Read the complete story at Bay Nature. 

A Tale of Two Davids: Chiu and Campos Battle for District 17 Votes

By Amanda Stupi, KQED News Fix

San Francisco Supervisors David Chiu and David Campos faced off on KQED's Forum today. The city leaders are in a tight race to win the right to represent District 17 in the state Assembly.

The exchange, while polite, featured lots of tension and jabs between the two candidates. They answered questions on everything from affordable housing to governing styles to the video of a recent conflict over the use of a soccer field at a Mission District playground.

Read the complete story at KQED News Fix. 

San Francisco Bookstore Survival Guide

By Holly McDede, KALW Crosscurrents

So you want to open a bookstore? Excellent news. Here's your guide to survival:

No. 1: Stock what your customers want. If someone wants "Pigeon Lofts of North America," have it.

No. 2: Stock what your customers don’t know they want. And show it to them.

No. 3: Don’t just be a bookstore. Come on — you can be more than that.

That is one recipe, but it hasn't always so easy. San Francisco has always been a town of bookworms. In the old days, if you wanted to open a store, all you had to do was put books in the window, hang a sign and open the doors.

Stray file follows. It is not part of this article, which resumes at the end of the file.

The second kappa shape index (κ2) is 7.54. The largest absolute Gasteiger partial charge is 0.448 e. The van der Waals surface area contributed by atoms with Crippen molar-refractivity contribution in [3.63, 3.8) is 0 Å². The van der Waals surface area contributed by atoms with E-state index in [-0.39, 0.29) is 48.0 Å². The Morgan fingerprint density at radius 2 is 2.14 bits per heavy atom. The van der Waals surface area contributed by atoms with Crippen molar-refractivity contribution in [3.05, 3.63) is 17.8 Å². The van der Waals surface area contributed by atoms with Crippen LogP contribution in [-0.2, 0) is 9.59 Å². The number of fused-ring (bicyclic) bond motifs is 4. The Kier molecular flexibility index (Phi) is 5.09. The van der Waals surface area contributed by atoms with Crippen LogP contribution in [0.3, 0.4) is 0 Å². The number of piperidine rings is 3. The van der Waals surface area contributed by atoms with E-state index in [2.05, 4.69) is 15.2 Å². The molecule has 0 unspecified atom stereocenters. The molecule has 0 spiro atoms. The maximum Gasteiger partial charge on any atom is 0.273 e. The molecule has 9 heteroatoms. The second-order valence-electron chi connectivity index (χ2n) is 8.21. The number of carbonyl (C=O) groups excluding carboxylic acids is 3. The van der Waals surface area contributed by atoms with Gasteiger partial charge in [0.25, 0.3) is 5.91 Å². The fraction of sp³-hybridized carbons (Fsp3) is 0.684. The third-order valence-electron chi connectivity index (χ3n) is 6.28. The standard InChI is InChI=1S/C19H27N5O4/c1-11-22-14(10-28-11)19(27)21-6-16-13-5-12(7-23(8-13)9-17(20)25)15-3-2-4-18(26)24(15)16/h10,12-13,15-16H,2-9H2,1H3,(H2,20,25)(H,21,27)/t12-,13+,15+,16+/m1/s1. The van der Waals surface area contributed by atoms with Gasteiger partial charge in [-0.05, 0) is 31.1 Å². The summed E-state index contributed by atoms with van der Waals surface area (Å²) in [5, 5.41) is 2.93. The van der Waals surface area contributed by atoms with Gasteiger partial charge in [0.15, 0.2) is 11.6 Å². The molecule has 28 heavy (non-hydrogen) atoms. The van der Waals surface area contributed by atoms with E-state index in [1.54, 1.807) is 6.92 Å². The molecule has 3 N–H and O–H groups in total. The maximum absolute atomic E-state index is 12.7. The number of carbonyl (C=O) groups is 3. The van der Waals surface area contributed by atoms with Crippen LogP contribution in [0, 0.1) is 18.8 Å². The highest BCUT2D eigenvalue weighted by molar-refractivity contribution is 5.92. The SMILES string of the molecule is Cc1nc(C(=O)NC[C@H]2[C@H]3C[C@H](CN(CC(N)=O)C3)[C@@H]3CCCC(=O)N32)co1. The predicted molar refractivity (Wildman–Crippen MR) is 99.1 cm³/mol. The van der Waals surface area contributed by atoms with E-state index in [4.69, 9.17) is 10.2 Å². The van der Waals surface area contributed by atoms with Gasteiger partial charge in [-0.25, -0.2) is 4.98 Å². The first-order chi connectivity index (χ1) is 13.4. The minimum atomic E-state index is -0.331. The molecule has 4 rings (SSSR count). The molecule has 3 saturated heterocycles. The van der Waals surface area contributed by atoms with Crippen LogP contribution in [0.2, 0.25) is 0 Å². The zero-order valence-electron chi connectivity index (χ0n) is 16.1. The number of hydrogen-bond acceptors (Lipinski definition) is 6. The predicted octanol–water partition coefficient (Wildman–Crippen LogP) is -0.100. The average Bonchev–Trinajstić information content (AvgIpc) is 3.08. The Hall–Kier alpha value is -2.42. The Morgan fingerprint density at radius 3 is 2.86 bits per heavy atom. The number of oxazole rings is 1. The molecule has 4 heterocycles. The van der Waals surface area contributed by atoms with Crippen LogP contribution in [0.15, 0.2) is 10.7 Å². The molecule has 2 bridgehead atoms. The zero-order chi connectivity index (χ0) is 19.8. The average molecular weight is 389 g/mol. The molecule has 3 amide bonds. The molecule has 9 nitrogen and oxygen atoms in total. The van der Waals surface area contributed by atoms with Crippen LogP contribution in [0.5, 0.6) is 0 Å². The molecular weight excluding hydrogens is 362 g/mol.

Read the complete story at KALW Crosscurrents. 


Lack of Asian-Language Materials on Exchanges Leaves Many Uninsured, Say Health Care Advocates

By Viji Sundaram, New America Media

The lack of Asian-language materials on health care exchanges has left hundreds of thousands of Asian Americans, Native Hawaiians and Pacific Islanders uninsured, according to a report released last month by Action for Health Justice.

“Sixty percent of our population are foreign-born and face language barriers and are in a range of immigration statuses,” said Doreena Wong, project director of Asian Americans Advancing Justice — Los Angeles’ Health Access Project, one of 70 community-based organizations and federally qualified health centers that are a part of organization. Yet “very little, if any, resources were directed to our communities," she said. "We were not given in-person assistance funds and many of our groups didn’t receive navigator funds.”  

Read the complete story at New America Media.